Return of the Nuclear FamilyBy E. J. Dionne Jr.
The Washington Post
Friday, August 10, 2001; Page A25
Eventually, the facts start catching up with the preconceptions. Eventually, the evidence for good news becomes so strong that even the most hardened pessimist has to acknowledge that, just maybe, things are looking up.
So it is with reports on the demise of the two-parent family. You'll recall a spate of stories this spring saying that the mom-and-dad-and-kids family was disappearing. The evidence for that proposition was thin or, more precisely, old. In truth, the family appeared to be staging a modest comeback.
Since then, the story of the fading family has faded further, because the latest studies are even more definitive: Sometime in the 1990s, the family began staging a comeback.
Take, for example, a report by the Center on Budget and Policy Priorities issued in mid-June. Between 1995 and 2000, researchers Allen Dupree and Wendell Primus found, the proportion of children younger than 18 living with a single mother dropped from 19.9 percent to 18.4 percent. The drop was statistically significant. More good news: "The proportion of children living with two married parents (including stepparents) remained essentially unchanged during this period, at about 70 percent." A decade earlier, the share of children living with two parents had been dropping.
Especially striking is the improvement in the status of low-income families. During the 1980s, the proportion of poor kids living with a single mother increased from 32.6 percent to 34.3 percent. But, noted Dupree and Primus, "this increase reversed in the late 1990s, with the proportion of lower-income children living with a single mother declining between 1995 and 2000." Among blacks and Hispanics in this period, the proportion of children living with two married parents increased.
Given all the troubles the family had between the 1960s and the 1990s, this good news is also very big news. But it hasn't received much attention. Credit for an early willingness to see an important story here goes to Walter Shapiro of USA Today, Jonathan Peterson of the Los Angeles Times and Economist magazine. The Economist's excellent and balanced July 26 primer, "At last, good news on the family (probably)," should go into the briefing papers of any politician about to make pronouncements on the state of the American family.
Why do we resist this good news? There are reasons, right and left.
Some in the pro-family movement have honorable reasons for not wanting to see the good news exaggerated. They argue (correctly) that family breakup is still a big problem and that too many kids still live without two parents.
But there are also some -- especially in groups that raise a lot of money through frightening direct-mail solicitations -- who have an interest in painting the United States as morally depraved and, quite literally, on the road to hell. Good news is definitely bad for their business.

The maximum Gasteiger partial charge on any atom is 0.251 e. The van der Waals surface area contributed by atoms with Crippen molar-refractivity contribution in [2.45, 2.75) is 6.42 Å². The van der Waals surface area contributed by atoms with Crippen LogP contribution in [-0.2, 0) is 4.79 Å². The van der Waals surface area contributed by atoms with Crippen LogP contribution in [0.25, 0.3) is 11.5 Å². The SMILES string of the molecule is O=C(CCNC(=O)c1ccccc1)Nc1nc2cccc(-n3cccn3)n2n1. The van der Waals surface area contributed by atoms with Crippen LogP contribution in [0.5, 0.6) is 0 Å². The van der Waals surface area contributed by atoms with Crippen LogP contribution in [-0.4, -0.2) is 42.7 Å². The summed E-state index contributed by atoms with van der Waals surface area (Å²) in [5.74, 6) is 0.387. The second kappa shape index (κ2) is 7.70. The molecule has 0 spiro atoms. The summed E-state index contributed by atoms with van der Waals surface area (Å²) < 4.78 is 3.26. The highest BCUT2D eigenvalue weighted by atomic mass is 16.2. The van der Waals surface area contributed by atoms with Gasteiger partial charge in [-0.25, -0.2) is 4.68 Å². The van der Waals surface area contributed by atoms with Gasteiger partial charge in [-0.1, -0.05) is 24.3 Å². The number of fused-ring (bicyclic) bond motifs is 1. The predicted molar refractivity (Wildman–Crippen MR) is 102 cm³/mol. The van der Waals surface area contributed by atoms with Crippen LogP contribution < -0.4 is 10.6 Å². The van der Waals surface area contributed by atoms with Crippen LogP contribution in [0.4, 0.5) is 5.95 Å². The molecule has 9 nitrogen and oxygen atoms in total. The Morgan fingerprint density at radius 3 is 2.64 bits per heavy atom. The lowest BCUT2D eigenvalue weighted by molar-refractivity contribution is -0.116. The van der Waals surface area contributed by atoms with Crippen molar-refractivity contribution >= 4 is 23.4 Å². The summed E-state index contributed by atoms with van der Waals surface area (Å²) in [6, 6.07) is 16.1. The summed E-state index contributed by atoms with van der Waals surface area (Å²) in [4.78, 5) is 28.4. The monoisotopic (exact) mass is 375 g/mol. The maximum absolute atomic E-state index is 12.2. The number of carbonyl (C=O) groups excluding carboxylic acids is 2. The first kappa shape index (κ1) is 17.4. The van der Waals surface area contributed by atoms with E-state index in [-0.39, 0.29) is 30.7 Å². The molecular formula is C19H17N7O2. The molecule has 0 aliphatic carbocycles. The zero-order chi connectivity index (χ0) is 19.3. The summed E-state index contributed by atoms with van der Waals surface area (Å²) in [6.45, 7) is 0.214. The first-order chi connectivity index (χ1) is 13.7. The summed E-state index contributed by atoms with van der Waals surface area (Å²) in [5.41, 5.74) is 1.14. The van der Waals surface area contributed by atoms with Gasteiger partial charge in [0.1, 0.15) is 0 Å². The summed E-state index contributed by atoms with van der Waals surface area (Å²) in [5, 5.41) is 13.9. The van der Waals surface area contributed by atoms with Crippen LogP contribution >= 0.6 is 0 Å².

And you wish (or at least I do) that arguments over the state of the family could be separated from arguments over gay rights. Treating gay men and lesbians with dignity and respect does not pose a threat to the family. Indeed, the negative trends on the family began in the 1960s, when homosexuals still faced ostracism. Families are coming back together at a moment when there is more tolerance and acceptance.
I don't claim a cause-and-effect relationship here, only that the evidence does not support the idea that the rise of gay rights and the decline of the family go hand in hand.
Those of us who are parents and heterosexuals ought to take responsibility for our family lives and not blame others for, say, divorce or child abandonment. What David Boaz of the libertarian Cato Institute wrote seven years ago is still true: that the "scapegoating of gay men and lesbians . . . is not going to solve any of American families' real problems."
But the left also needs to see the slow return of the two-parent family for what it is: good news. It doesn't make you a reactionary to acknowledge what social science has long found: All things being equal, kids are far better off with two parents than one. Anyone raising kids knows the job is hard enough when both parents are around.
To say this is not to deny that some marriages can be destructive and really are doomed. It is certainly not to scapegoat single mothers. My dad died when I was a teenager, so I know how heroic and magnificent single mothers can be.
But the "bourgeois family," as some on the left derisively called it, remains an essential institution that should be treasured and nurtured. The fact that family trends are improving suggests that most Americans agree.
© 2001 The Washington Post Company